Words by Koos Zietsman Pictures by Sanette Zietsman
In December last year I had the unique opportunity of driving an exciting new 4×4 trail in the Witteberg mountains, east of Lady Grey (Eastern Cape). The route consists of two separate off-road trails; one that runs on the escarpment (the boundary of the old Transkei) and another that traces the Karringmelkspruit River.
The latter – named River Rat Run – starts at the bottom of Joubert’s Pass and dives straight into the Karringmelkspruit valley where you find the river, teeming with trout and so clear it looks like glass. is pristine mountain-fed stream also o ers the angler an opportunity to lure the occasional yellow fish. World-renowned author and sherman Tom Sutcliffe called it “a trout stream for the connoisseur”.
The trail includes four river crossings, none of which are too deep or difficult, but are serious enough to warrant a grade 3 rating and a fluctuating heart rate. One of these crossings is aptly. named Baboon’s Super-Tube because of its smooth rock face worn away by years of water passage. The riverbed’s scenery is spectacular and there are a number of shaded picnic spots beside clear pools so it’s the ideal place to bring the family and relax.
The River Rat Run takes approximately four hours to complete when driven at a leisurely pace. In contrast, the second trail, Transkei Ridgeback, takes the better part of a day to complete, climbing high into the mountains to an altitude of roughly 2 570 m above sea level. This trail’s indescribably beautiful; I drive a new trail every two to three months so I’ve seen my fair share of amazing routes, however, as far as rankings go the Lammergeier is undoubtedly my favourite thus far.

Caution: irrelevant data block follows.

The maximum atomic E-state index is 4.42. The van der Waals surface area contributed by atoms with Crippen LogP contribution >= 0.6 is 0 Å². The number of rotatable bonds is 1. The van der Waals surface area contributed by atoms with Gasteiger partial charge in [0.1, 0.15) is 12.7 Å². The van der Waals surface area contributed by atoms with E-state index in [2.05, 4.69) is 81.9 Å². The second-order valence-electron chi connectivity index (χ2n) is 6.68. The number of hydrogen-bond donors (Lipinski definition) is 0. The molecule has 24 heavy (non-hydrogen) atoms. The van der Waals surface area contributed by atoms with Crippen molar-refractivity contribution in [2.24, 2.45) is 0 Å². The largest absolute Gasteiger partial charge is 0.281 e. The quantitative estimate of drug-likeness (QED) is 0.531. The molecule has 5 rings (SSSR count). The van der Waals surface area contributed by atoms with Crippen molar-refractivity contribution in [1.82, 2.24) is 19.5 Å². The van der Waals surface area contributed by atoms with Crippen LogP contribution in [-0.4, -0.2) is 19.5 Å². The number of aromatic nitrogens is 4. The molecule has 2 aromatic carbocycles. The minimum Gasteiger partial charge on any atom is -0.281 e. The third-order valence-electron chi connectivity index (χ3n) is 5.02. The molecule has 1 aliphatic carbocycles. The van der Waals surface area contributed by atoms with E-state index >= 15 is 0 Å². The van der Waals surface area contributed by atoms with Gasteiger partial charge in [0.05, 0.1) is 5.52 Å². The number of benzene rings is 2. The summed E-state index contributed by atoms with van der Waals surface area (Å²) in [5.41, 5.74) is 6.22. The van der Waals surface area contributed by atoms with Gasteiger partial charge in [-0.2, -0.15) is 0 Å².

The Transkei Ridge is moderately difficult. Most of the obstacles reach a 2 or 3 rating but there are two sections at the end that are closer to a 4. Here you’ll tackle loose rocky hills, mountain-pass switchbacks and limited manoeuvring space. I was travelling with the trail’s co-owner, Kevin Isted, whose guidance and hand signals were indispensable through these tougher sections. You’re allowed to drive the trail solo but it’s advisable to have a second 4×4, particularly in the winter months when the trail can get cold, snowy, wet and particularly challenging.
If you do get stuck the recovery fee’s not cheap – expect to pay up to R2 500 per vehicle. The Lammergeier Highlands Reserve boasts something for everyone: hiking, fishing, horseback riding, mountain biking, quad biking, white-water tubing, and for this 4×4 adventurer, the rich reward of solitude and a rare sight of a Cape Vulture gliding close by. It’s off-road paradise.